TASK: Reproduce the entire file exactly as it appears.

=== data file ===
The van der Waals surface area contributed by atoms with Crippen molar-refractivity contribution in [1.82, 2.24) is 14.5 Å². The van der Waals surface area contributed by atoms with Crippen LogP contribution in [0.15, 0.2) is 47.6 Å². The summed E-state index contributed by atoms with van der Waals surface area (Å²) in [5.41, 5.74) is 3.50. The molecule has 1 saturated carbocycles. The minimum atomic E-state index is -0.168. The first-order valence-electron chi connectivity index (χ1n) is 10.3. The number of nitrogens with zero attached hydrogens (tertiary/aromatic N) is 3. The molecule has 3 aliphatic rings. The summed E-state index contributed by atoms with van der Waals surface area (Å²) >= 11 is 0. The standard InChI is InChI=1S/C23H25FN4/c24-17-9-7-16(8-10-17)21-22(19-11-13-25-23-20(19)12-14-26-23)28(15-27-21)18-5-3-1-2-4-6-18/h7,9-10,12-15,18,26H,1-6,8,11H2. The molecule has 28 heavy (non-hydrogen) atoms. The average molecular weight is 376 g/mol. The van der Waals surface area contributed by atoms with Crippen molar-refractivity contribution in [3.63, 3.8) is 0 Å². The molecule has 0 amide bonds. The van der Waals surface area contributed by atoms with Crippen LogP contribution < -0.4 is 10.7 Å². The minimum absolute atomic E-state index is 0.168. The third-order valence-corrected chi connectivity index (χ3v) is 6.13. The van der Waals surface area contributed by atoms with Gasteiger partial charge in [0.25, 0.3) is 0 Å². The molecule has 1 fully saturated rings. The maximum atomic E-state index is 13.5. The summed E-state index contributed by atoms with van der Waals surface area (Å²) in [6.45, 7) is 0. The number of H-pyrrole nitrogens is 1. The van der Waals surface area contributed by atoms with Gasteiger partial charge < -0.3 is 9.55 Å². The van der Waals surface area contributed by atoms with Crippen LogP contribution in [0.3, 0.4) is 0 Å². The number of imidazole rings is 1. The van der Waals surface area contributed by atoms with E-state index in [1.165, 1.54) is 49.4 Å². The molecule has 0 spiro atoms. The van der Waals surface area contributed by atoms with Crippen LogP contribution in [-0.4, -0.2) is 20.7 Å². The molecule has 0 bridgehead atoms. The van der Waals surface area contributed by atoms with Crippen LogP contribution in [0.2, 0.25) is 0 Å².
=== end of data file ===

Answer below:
The van der Waals surface area contributed by atoms with Crippen molar-refractivity contribution in [1.82, 2.24) is 14.5 Å². The van der Waals surface area contributed by atoms with Crippen LogP contribution in [0.15, 0.2) is 47.6 Å². The summed E-state index contributed by atoms with van der Waals surface area (Å²) in [5.41, 5.74) is 3.50. The molecule has 1 saturated carbocycles. The minimum atomic E-state index is -0.168. The first-order valence-electron chi connectivity index (χ1n) is 10.3. The number of nitrogens with zero attached hydrogens (tertiary/aromatic N) is 3. The molecule has 3 aliphatic rings. The summed E-state index contributed by atoms with van der Waals surface area (Å²) >= 11 is 0. The standard InChI is InChI=1S/C23H25FN4/c24-17-9-7-16(8-10-17)21-22(19-11-13-25-23-20(19)12-14-26-23)28(15-27-21)18-5-3-1-2-4-6-18/h7,9-10,12-15,18,26H,1-6,8,11H2. The molecule has 28 heavy (non-hydrogen) atoms. The average molecular weight is 376 g/mol. The van der Waals surface area contributed by atoms with Crippen molar-refractivity contribution in [3.63, 3.8) is 0 Å². The molecule has 0 amide bonds. The van der Waals surface area contributed by atoms with Crippen LogP contribution < -0.4 is 10.7 Å². The minimum absolute atomic E-state index is 0.168. The third-order valence-corrected chi connectivity index (χ3v) is 6.13. The van der Waals surface area contributed by atoms with Gasteiger partial charge in [0.25, 0.3) is 0 Å². The molecule has 1 fully saturated rings. The maximum atomic E-state index is 13.5. The summed E-state index contributed by atoms with van der Waals surface area (Å²) in [6.45, 7) is 0. The number of H-pyrrole nitrogens is 1. The van der Waals surface area contributed by atoms with Gasteiger partial charge < -0.3 is 9.55 Å². The van der Waals surface area contributed by atoms with Crippen LogP contribution in [0.3, 0.4) is 0 Å². The number of imidazole rings is 1. The van der Waals surface area contributed by atoms with E-state index in [1.165, 1.54) is 49.4 Å². The molecule has 0 spiro atoms. The van der Waals surface area contributed by atoms with Crippen LogP contribution in [-0.4, -0.2) is 20.7 Å². The molecule has 0 bridgehead atoms. The van der Waals surface area contributed by atoms with Crippen LogP contribution in [0.2, 0.25) is 0 Å².